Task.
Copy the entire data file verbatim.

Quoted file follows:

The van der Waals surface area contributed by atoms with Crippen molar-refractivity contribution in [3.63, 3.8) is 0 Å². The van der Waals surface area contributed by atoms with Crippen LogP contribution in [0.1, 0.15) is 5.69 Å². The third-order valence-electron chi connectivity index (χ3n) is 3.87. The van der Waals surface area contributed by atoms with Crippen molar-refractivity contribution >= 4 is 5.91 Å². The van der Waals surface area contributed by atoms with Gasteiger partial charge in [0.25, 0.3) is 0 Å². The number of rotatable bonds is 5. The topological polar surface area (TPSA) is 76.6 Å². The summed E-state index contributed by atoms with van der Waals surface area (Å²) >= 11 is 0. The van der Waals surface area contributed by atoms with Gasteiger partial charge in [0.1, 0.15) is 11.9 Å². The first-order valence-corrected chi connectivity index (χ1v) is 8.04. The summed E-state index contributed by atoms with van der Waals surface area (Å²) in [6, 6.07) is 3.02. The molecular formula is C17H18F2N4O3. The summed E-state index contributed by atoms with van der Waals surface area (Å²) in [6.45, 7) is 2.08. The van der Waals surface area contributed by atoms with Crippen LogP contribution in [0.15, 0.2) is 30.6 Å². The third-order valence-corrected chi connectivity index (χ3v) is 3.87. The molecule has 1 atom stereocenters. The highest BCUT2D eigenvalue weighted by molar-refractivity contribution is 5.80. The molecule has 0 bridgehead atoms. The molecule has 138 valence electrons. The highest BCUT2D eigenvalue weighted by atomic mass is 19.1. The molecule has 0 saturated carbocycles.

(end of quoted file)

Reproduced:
The van der Waals surface area contributed by atoms with Crippen molar-refractivity contribution in [3.63, 3.8) is 0 Å². The van der Waals surface area contributed by atoms with Crippen LogP contribution in [0.1, 0.15) is 5.69 Å². The third-order valence-electron chi connectivity index (χ3n) is 3.87. The van der Waals surface area contributed by atoms with Crippen molar-refractivity contribution >= 4 is 5.91 Å². The van der Waals surface area contributed by atoms with Gasteiger partial charge in [0.25, 0.3) is 0 Å². The number of rotatable bonds is 5. The topological polar surface area (TPSA) is 76.6 Å². The summed E-state index contributed by atoms with van der Waals surface area (Å²) >= 11 is 0. The van der Waals surface area contributed by atoms with Gasteiger partial charge in [0.1, 0.15) is 11.9 Å². The first-order valence-corrected chi connectivity index (χ1v) is 8.04. The summed E-state index contributed by atoms with van der Waals surface area (Å²) in [6, 6.07) is 3.02. The molecular formula is C17H18F2N4O3. The summed E-state index contributed by atoms with van der Waals surface area (Å²) in [6.45, 7) is 2.08. The van der Waals surface area contributed by atoms with Crippen LogP contribution in [0.15, 0.2) is 30.6 Å². The third-order valence-corrected chi connectivity index (χ3v) is 3.87. The molecule has 1 atom stereocenters. The highest BCUT2D eigenvalue weighted by molar-refractivity contribution is 5.80. The molecule has 0 bridgehead atoms. The molecule has 138 valence electrons. The highest BCUT2D eigenvalue weighted by atomic mass is 19.1. The molecule has 0 saturated carbocycles.